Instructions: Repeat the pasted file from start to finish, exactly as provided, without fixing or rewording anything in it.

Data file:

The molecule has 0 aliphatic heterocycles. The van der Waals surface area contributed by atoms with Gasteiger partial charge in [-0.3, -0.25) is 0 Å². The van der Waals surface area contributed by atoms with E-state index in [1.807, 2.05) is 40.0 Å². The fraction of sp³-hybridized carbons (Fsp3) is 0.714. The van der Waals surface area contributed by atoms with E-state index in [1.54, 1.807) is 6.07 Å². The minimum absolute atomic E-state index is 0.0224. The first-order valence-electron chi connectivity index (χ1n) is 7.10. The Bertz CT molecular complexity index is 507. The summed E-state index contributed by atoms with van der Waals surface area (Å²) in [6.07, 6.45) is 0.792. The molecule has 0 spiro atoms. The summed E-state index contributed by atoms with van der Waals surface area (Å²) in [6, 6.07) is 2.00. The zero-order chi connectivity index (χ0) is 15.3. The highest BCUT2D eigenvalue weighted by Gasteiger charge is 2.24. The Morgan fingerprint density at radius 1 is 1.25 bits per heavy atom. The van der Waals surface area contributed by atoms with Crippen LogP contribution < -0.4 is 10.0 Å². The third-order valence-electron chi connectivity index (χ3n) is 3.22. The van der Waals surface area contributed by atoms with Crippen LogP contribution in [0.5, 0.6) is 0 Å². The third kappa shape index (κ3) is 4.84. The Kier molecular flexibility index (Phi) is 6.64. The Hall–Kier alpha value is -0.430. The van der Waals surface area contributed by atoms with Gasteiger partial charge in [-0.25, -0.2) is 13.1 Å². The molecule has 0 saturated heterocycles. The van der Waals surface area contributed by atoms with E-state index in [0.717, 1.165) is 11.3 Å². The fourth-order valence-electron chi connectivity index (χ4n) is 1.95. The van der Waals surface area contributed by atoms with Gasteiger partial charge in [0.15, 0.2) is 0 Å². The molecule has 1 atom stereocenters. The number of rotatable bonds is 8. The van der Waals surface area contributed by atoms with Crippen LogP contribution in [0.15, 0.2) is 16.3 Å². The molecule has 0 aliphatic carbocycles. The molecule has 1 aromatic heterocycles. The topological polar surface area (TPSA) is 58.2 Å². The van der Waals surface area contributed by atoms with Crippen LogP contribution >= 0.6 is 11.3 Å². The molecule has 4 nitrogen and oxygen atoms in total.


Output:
The molecule has 0 aliphatic heterocycles. The van der Waals surface area contributed by atoms with Gasteiger partial charge in [-0.3, -0.25) is 0 Å². The van der Waals surface area contributed by atoms with E-state index in [1.807, 2.05) is 40.0 Å². The fraction of sp³-hybridized carbons (Fsp3) is 0.714. The van der Waals surface area contributed by atoms with E-state index in [1.54, 1.807) is 6.07 Å². The minimum absolute atomic E-state index is 0.0224. The first-order valence-electron chi connectivity index (χ1n) is 7.10. The Bertz CT molecular complexity index is 507. The summed E-state index contributed by atoms with van der Waals surface area (Å²) in [6.07, 6.45) is 0.792. The molecule has 0 spiro atoms. The summed E-state index contributed by atoms with van der Waals surface area (Å²) in [6, 6.07) is 2.00. The zero-order chi connectivity index (χ0) is 15.3. The highest BCUT2D eigenvalue weighted by Gasteiger charge is 2.24. The Morgan fingerprint density at radius 1 is 1.25 bits per heavy atom. The van der Waals surface area contributed by atoms with Crippen LogP contribution < -0.4 is 10.0 Å². The third-order valence-electron chi connectivity index (χ3n) is 3.22. The van der Waals surface area contributed by atoms with Crippen LogP contribution in [0.5, 0.6) is 0 Å². The third kappa shape index (κ3) is 4.84. The Kier molecular flexibility index (Phi) is 6.64. The Hall–Kier alpha value is -0.430. The van der Waals surface area contributed by atoms with Gasteiger partial charge in [-0.25, -0.2) is 13.1 Å². The molecule has 0 saturated heterocycles. The van der Waals surface area contributed by atoms with E-state index in [0.717, 1.165) is 11.3 Å². The fourth-order valence-electron chi connectivity index (χ4n) is 1.95. The van der Waals surface area contributed by atoms with Gasteiger partial charge in [0.15, 0.2) is 0 Å². The molecule has 1 atom stereocenters. The number of rotatable bonds is 8. The van der Waals surface area contributed by atoms with Crippen LogP contribution in [0.15, 0.2) is 16.3 Å². The molecule has 0 aliphatic carbocycles. The molecule has 1 aromatic heterocycles. The topological polar surface area (TPSA) is 58.2 Å². The van der Waals surface area contributed by atoms with Crippen LogP contribution >= 0.6 is 11.3 Å². The molecule has 4 nitrogen and oxygen atoms in total.